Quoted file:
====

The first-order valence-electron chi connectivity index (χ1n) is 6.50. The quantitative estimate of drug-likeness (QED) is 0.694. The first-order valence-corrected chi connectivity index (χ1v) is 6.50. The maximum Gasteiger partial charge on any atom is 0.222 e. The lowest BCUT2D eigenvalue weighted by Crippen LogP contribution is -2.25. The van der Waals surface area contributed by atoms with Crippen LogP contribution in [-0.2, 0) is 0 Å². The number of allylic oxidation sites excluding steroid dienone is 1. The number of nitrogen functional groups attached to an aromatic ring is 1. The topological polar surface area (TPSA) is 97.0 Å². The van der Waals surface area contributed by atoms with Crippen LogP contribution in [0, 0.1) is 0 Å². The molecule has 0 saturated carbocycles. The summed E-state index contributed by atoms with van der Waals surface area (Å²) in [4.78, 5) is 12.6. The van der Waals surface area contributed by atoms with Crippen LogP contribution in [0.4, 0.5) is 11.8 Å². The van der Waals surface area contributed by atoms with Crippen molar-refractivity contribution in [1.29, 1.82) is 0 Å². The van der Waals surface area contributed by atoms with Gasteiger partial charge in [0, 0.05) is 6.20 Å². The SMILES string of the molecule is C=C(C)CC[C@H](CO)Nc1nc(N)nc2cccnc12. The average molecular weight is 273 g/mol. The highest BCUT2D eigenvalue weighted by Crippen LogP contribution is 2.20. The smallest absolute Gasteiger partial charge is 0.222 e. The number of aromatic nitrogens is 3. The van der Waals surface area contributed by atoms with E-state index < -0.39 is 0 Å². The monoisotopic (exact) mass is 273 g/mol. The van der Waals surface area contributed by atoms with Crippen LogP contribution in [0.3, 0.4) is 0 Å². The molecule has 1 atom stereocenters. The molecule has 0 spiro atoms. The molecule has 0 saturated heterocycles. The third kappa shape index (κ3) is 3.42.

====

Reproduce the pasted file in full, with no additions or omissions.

The first-order valence-electron chi connectivity index (χ1n) is 6.50. The quantitative estimate of drug-likeness (QED) is 0.694. The first-order valence-corrected chi connectivity index (χ1v) is 6.50. The maximum Gasteiger partial charge on any atom is 0.222 e. The lowest BCUT2D eigenvalue weighted by Crippen LogP contribution is -2.25. The van der Waals surface area contributed by atoms with Crippen LogP contribution in [-0.2, 0) is 0 Å². The number of allylic oxidation sites excluding steroid dienone is 1. The number of nitrogen functional groups attached to an aromatic ring is 1. The topological polar surface area (TPSA) is 97.0 Å². The van der Waals surface area contributed by atoms with Crippen LogP contribution in [0, 0.1) is 0 Å². The molecule has 0 saturated carbocycles. The summed E-state index contributed by atoms with van der Waals surface area (Å²) in [4.78, 5) is 12.6. The van der Waals surface area contributed by atoms with Crippen LogP contribution in [0.4, 0.5) is 11.8 Å². The van der Waals surface area contributed by atoms with Crippen molar-refractivity contribution in [1.29, 1.82) is 0 Å². The van der Waals surface area contributed by atoms with Gasteiger partial charge in [0, 0.05) is 6.20 Å². The SMILES string of the molecule is C=C(C)CC[C@H](CO)Nc1nc(N)nc2cccnc12. The average molecular weight is 273 g/mol. The highest BCUT2D eigenvalue weighted by Crippen LogP contribution is 2.20. The smallest absolute Gasteiger partial charge is 0.222 e. The number of aromatic nitrogens is 3. The van der Waals surface area contributed by atoms with E-state index < -0.39 is 0 Å². The monoisotopic (exact) mass is 273 g/mol. The van der Waals surface area contributed by atoms with Crippen LogP contribution in [0.3, 0.4) is 0 Å². The molecule has 1 atom stereocenters. The molecule has 0 spiro atoms. The molecule has 0 saturated heterocycles. The third kappa shape index (κ3) is 3.42.